Initial Visit

If you are the parent of a child/adolescent, the initial visit will generally be split into two 45min-60min sessions on separate days. The first will be with the parents only and the second will start out with the child/adolescent alone and then then parents with join.

If you are an adult or an individual with acute post concussion concerns  your initial visit last between one to one and half hours.

Consider bringing:

  • Referral information
  • If your primary care physician, pediatrician, coach, therapist or school/employer thought you or your child should see a psychiatrist, ask them for a letter of referral or descriptive letter describing some of their major concerns.
  • Contact information for you, your primary care physician (PCP) or pediatrician, and school or employer.
  • If they have “release of information” forms, you could bring those.
  • Information of your child’s and/or your medical history including their birth, any hospitalizations, medical problems, surgeries, or medications.
  • Timeline of any prior psychiatric treatment and prior medication used

Please understand the above are helpful, but you only need to bring yourself and/or your child!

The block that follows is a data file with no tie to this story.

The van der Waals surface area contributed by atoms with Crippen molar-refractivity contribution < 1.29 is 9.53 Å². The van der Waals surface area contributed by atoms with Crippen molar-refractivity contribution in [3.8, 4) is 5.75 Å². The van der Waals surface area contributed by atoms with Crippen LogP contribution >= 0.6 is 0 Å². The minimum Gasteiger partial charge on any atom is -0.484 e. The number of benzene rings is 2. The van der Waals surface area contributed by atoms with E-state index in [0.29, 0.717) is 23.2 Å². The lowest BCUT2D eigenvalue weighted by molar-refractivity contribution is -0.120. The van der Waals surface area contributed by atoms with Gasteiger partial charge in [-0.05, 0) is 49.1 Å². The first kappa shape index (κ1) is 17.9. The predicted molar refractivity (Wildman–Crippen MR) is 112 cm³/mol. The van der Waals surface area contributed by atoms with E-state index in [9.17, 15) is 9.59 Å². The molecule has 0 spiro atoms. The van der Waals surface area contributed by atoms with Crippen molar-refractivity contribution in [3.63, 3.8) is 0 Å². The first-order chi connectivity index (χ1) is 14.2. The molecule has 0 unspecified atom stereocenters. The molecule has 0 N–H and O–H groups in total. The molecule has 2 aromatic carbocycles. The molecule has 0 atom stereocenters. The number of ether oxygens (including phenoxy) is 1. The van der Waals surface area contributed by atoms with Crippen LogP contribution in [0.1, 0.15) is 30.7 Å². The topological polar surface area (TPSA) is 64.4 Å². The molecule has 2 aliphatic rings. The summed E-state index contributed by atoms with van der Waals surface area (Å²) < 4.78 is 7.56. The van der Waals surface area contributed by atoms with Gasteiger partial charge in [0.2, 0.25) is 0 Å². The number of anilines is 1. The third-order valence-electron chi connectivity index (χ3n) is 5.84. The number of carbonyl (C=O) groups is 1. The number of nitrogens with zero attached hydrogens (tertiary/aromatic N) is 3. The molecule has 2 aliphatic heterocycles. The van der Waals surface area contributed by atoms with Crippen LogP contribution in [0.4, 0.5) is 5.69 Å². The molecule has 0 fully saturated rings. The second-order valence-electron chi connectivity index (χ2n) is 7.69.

I like to communicate our findings with your PCP/pediatricians, your therapist (if you already have one) and/or your school but it is not mandatory. You share with us how much you would like us to communicate with them.  If you want no communication to occur, that is your choice.

During a typical 1st visit, I will ask you many questions about how you and/or your child are doing. Pay attention to you and/or your child’s overall functioning so that you can provide information. I am often especially interested in sleep (bedtime, hours, and frequency), appetite, energy, moods, anger, aggression, school/work performance and overall functioning.

I will also ask about family history including general health, mental health and substance abuse. Please understand you are free to not provide this information, but it is helpful to detect genetic risks for certain behaviors/problems, as there are no major genetic tests available at this time.

Bringing any prior records of treatment is also helpful.

I look forward to meeting and working with you and/or your family,

Alex Strauss, M.D.